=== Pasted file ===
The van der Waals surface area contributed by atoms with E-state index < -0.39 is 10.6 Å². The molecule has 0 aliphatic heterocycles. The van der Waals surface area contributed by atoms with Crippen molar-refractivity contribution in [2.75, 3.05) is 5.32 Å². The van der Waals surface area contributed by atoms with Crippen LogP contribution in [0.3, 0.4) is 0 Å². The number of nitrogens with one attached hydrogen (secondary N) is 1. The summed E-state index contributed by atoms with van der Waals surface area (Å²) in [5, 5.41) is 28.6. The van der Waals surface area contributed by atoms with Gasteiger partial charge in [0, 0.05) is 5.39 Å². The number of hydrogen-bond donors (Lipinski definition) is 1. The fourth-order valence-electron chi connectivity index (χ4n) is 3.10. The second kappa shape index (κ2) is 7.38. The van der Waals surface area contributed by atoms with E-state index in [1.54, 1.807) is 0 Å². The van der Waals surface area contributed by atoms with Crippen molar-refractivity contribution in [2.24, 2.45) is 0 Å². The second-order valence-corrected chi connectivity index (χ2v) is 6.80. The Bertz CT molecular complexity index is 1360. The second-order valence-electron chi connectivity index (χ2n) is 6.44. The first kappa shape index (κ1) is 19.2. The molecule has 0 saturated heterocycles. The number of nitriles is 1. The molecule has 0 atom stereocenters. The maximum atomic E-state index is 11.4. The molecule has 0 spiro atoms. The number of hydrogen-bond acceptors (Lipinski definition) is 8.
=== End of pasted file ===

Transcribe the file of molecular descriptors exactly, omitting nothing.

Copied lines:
The van der Waals surface area contributed by atoms with E-state index < -0.39 is 10.6 Å². The molecule has 0 aliphatic heterocycles. The van der Waals surface area contributed by atoms with Crippen molar-refractivity contribution in [2.75, 3.05) is 5.32 Å². The van der Waals surface area contributed by atoms with Crippen LogP contribution in [0.3, 0.4) is 0 Å². The number of nitrogens with one attached hydrogen (secondary N) is 1. The summed E-state index contributed by atoms with van der Waals surface area (Å²) in [5, 5.41) is 28.6. The van der Waals surface area contributed by atoms with Gasteiger partial charge in [0, 0.05) is 5.39 Å². The number of hydrogen-bond donors (Lipinski definition) is 1. The fourth-order valence-electron chi connectivity index (χ4n) is 3.10. The second kappa shape index (κ2) is 7.38. The van der Waals surface area contributed by atoms with E-state index in [1.54, 1.807) is 0 Å². The van der Waals surface area contributed by atoms with Crippen molar-refractivity contribution in [2.24, 2.45) is 0 Å². The second-order valence-corrected chi connectivity index (χ2v) is 6.80. The Bertz CT molecular complexity index is 1360. The second-order valence-electron chi connectivity index (χ2n) is 6.44. The first kappa shape index (κ1) is 19.2. The molecule has 0 saturated heterocycles. The number of nitriles is 1. The molecule has 0 atom stereocenters. The maximum atomic E-state index is 11.4. The molecule has 0 spiro atoms. The number of hydrogen-bond acceptors (Lipinski definition) is 8.